- $10 billion valuation despite never turning a profit…
- UFC owner banks on a strong rebound for live events…
- Public shareholders would have virtually no control…
A massive IPO hits the New York Stock Exchange (NYSE) as Endeavor Group Holdings is set to go public under the ticker symbol EDR.
Endeavor debuts today at $24 per share but this IPO might be risky.
An analysis by Forbes breaks down why the company is likely overvalued and the risks for those who choose to buy in.
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Endeavor’s IPO features five separate share classes and each of those have different voting rights.
The 21.3 million shares sold in the IPO are Class A shares. Forbes says holders of those shares will have just “0.4-0.5% of voting rights depending upon the underwriters’ decision to exercise their option to purchase additional shares.”
So who has the control? Holders of Class Y shares.
Who holds those shares? CEO Ari Emanuel, Chairman Patrick Whitesell, and investment group Silver Lake Partners. Those shareholders will control 89% of voting rights after the IPO.
But voting rights aren’t the only concern for this IPO as the company is at risk of running out of money quickly.
What Is Endeavor Group?
Endeavor Group Holdings is one of the largest entertainment firms in Hollywood. The company owns the Miss Universe competition, William Morris talent agency (WME), and sports and modeling agency IMG.
But their most well-known brand is Ultimate Fighting Championship or UFC.
Before 2020, Endeavor’s was largely generated through events, which were decimated by the pandemic. In 2019, 43% of Endeavor’s revenue came from events, experiences, and rights, 36% was from talent representation, and 20% was generated through owned sports properties.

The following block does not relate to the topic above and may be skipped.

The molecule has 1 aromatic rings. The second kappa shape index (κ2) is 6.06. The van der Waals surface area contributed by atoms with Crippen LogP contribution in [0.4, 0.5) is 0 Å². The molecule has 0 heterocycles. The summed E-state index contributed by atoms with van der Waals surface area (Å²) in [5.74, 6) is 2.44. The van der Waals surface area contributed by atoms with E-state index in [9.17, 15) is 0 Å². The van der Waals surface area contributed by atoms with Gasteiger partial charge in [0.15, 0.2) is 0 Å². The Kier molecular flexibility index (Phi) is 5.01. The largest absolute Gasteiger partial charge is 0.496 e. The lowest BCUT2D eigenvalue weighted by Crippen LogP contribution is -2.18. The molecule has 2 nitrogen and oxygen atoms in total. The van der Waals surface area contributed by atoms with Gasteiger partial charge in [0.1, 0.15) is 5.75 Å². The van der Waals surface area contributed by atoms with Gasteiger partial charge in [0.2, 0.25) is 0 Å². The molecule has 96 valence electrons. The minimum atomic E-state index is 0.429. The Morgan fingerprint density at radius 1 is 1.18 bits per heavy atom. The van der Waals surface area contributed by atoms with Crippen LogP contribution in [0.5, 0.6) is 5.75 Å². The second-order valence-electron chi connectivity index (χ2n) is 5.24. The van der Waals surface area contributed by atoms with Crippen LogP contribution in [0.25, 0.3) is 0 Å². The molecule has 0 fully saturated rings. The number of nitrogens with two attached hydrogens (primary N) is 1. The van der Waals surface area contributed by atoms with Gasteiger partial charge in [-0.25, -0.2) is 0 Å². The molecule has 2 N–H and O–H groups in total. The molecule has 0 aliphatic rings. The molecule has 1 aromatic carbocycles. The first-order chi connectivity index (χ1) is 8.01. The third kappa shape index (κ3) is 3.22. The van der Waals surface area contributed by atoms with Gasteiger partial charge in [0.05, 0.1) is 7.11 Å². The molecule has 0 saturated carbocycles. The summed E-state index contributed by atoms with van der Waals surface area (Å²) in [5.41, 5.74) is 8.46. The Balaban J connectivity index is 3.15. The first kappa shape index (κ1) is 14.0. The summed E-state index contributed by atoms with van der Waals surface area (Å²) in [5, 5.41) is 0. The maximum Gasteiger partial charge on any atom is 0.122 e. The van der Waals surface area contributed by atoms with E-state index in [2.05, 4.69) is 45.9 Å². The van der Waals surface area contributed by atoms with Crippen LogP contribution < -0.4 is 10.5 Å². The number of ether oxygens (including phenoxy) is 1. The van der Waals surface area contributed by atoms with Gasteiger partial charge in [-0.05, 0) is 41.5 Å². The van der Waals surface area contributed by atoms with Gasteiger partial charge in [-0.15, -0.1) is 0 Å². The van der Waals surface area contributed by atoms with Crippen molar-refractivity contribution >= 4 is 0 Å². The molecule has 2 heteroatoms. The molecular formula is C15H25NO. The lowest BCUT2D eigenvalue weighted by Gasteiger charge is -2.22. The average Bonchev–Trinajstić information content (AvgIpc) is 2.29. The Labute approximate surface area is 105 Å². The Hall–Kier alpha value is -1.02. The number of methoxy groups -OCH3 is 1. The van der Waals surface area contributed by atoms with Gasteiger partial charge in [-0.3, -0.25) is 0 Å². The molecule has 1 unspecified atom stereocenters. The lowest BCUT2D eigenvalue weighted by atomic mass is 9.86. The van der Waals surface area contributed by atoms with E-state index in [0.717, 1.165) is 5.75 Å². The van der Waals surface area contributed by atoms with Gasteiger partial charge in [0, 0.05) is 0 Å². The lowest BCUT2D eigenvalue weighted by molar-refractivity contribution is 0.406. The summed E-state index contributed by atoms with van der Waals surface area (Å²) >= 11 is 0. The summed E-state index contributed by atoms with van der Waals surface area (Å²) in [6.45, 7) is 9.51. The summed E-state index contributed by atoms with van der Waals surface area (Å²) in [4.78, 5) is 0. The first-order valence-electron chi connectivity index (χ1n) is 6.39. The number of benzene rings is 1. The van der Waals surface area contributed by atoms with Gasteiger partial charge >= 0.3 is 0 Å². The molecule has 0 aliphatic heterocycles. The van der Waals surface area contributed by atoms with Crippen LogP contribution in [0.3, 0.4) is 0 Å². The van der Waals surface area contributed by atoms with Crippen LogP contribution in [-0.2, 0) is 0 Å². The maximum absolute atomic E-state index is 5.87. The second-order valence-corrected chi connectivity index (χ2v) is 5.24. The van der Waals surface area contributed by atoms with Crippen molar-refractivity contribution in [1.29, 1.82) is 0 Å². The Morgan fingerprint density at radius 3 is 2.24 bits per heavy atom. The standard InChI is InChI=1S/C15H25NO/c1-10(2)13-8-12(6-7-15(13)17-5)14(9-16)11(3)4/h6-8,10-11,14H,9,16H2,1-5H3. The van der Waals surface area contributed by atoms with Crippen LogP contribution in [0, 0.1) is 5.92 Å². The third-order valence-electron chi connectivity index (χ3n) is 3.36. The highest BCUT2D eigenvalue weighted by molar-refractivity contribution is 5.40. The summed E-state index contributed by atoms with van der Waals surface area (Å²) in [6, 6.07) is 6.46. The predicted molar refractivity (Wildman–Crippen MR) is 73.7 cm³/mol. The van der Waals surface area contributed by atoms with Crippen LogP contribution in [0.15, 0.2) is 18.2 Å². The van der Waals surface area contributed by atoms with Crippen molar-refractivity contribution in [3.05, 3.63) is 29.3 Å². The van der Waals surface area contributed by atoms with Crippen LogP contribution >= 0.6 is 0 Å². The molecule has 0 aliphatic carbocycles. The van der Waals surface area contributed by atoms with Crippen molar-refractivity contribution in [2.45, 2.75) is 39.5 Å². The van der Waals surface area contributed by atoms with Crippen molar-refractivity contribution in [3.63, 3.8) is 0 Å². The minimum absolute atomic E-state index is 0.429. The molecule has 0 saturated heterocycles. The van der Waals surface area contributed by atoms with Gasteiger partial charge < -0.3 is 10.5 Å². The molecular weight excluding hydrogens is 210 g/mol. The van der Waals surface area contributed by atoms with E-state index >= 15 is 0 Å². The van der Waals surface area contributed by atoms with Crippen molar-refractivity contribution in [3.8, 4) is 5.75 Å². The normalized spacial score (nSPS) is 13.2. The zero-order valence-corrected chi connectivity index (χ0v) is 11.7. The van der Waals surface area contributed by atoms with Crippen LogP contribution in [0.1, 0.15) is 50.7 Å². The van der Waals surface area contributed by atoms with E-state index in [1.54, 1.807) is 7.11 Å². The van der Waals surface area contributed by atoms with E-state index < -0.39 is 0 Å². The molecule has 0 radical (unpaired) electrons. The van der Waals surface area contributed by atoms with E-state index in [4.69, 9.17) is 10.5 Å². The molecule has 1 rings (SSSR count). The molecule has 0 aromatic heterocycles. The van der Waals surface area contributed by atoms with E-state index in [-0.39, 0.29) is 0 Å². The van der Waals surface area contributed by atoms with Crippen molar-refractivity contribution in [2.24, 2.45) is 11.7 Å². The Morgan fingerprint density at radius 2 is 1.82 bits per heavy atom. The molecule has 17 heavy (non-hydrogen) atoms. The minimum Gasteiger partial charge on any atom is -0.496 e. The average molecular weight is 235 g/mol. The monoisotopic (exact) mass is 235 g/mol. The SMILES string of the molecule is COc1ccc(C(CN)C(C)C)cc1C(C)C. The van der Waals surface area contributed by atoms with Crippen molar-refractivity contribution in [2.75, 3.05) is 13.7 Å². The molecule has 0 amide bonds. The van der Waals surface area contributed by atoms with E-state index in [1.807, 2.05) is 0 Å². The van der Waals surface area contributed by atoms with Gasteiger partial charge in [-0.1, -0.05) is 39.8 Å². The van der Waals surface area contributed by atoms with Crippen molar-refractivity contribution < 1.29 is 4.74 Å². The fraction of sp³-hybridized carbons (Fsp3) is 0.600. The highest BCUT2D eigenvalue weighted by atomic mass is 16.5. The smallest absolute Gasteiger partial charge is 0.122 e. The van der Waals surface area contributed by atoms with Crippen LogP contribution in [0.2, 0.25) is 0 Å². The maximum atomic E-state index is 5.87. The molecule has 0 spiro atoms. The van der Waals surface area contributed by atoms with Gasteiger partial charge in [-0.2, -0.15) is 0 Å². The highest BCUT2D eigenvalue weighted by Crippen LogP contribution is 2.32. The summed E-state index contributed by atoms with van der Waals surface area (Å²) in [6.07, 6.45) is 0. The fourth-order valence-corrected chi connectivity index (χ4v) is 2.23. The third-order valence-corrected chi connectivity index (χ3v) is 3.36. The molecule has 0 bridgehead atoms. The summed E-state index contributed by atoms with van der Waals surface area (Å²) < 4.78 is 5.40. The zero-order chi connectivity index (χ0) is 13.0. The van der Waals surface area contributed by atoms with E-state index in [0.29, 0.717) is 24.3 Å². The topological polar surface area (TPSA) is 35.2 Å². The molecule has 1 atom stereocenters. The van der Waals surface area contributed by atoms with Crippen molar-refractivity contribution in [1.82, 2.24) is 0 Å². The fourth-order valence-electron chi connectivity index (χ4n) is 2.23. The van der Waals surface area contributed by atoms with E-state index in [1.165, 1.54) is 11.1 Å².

In 2020, the revenue trend shifted much more heavily to owned sports properties.
Endeavor Has Never Turned A Profit
In 2017, Endeavor’s core earnings were -$19 million. By 2019, core earnings plunged to -$371 million. That drop came despite compound annual revenue growth of 23%.
In 2020, earnings plunged to -$508 million, and the company burned through $1.3 billion in free cash flow.
At that rate, they only have enough cash to survive for 8 more months.
The profit issue seems to be caused by the costly nature of putting on big events like Miss Universe and UFC fights.
Forbes reports, “from 2018 to 2020, direct operating costs increased from 48% of revenue to 50% and SG&A (Selling, General and Administrative Expenses) from 45% to 52%. Combined, these costs make up 102% of revenue in 2020.”
How Do They Justify the IPO Price?
In its S-1 filed with the SEC, Endeavor Group forecast strong growth in its target markets for selling rights.
That forecast is as follows:
- 5% compound annual growth rate (CAGR) through 2024 for global sporting events, concerts, and performing arts
- 8% CAGR through 2023 for spending on global sports media rights
- 12% CAGR through 2024 in the global sports gaming industry
- 7% CAGR through 2023 for global film and television content
But to justify a $10 billion valuation, Endeavor would need 14% CAGR through 2030. And that would require revenues larger than industry giants like Fox Corp (FOXA) and Live Nation (LYV).
The Musk Effect
Endeavor might be banking on the star power of one potential board member — Elon Musk.
In its S-1, the company said it plans to tap Musk to join its board of directors.
Endeavor said, ″Mr. Musk was selected to serve on our board of directors because of his professional background and experience running a public company, his previously held senior executive-level positions, his service on other public company boards and his experience starting, growing and integrating businesses.”
And CEO Ari Emanuel has a history with Musk. In 2007, he was one of 100 buyers to put down $92,000 to reserve the first Tesla production vehicle — the Roadster.
Whether a business relationship will bloom is yet to be seen as Musk still needs to be elected to the board.
Featured Image: Cassiano Correia/Shutterstock